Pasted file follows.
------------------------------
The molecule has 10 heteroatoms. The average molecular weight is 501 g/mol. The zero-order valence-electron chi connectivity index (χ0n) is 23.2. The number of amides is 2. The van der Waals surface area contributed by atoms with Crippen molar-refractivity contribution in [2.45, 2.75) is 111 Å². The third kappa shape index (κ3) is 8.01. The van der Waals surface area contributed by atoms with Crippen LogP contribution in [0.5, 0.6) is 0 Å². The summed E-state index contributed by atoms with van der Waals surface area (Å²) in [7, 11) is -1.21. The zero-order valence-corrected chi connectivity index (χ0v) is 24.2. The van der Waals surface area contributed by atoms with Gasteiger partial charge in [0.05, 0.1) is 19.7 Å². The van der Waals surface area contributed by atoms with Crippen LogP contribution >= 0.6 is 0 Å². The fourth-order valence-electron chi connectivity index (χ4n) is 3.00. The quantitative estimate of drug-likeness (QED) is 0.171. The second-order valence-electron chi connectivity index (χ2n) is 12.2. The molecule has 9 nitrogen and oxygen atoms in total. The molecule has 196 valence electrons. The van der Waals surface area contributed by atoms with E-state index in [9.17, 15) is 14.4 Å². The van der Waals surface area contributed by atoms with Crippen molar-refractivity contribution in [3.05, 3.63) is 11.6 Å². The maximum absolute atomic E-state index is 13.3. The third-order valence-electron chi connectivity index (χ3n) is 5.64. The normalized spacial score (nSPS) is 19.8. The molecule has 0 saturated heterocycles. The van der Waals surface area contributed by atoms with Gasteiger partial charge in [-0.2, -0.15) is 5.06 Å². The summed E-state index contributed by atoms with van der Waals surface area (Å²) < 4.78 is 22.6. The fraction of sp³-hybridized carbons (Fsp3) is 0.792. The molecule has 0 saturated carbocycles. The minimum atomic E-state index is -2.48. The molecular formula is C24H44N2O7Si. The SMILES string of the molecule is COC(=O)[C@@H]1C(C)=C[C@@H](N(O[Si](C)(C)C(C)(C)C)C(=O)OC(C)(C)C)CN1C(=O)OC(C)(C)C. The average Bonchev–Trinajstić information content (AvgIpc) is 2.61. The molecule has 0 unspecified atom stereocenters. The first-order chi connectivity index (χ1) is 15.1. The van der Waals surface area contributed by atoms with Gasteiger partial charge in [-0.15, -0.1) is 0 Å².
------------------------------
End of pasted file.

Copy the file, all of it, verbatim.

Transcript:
The molecule has 10 heteroatoms. The average molecular weight is 501 g/mol. The zero-order valence-electron chi connectivity index (χ0n) is 23.2. The number of amides is 2. The van der Waals surface area contributed by atoms with Crippen molar-refractivity contribution in [2.45, 2.75) is 111 Å². The third kappa shape index (κ3) is 8.01. The van der Waals surface area contributed by atoms with Crippen LogP contribution in [0.5, 0.6) is 0 Å². The summed E-state index contributed by atoms with van der Waals surface area (Å²) in [7, 11) is -1.21. The zero-order valence-corrected chi connectivity index (χ0v) is 24.2. The van der Waals surface area contributed by atoms with Gasteiger partial charge in [0.05, 0.1) is 19.7 Å². The van der Waals surface area contributed by atoms with Crippen LogP contribution >= 0.6 is 0 Å². The fourth-order valence-electron chi connectivity index (χ4n) is 3.00. The quantitative estimate of drug-likeness (QED) is 0.171. The second-order valence-electron chi connectivity index (χ2n) is 12.2. The molecule has 9 nitrogen and oxygen atoms in total. The molecule has 196 valence electrons. The van der Waals surface area contributed by atoms with E-state index in [9.17, 15) is 14.4 Å². The van der Waals surface area contributed by atoms with Crippen molar-refractivity contribution in [3.05, 3.63) is 11.6 Å². The maximum absolute atomic E-state index is 13.3. The third-order valence-electron chi connectivity index (χ3n) is 5.64. The normalized spacial score (nSPS) is 19.8. The molecule has 0 saturated heterocycles. The van der Waals surface area contributed by atoms with Gasteiger partial charge in [-0.2, -0.15) is 5.06 Å². The summed E-state index contributed by atoms with van der Waals surface area (Å²) < 4.78 is 22.6. The fraction of sp³-hybridized carbons (Fsp3) is 0.792. The molecule has 0 saturated carbocycles. The minimum atomic E-state index is -2.48. The molecular formula is C24H44N2O7Si. The SMILES string of the molecule is COC(=O)[C@@H]1C(C)=C[C@@H](N(O[Si](C)(C)C(C)(C)C)C(=O)OC(C)(C)C)CN1C(=O)OC(C)(C)C. The average Bonchev–Trinajstić information content (AvgIpc) is 2.61. The molecule has 0 unspecified atom stereocenters. The first-order chi connectivity index (χ1) is 15.1. The van der Waals surface area contributed by atoms with Gasteiger partial charge in [-0.15, -0.1) is 0 Å².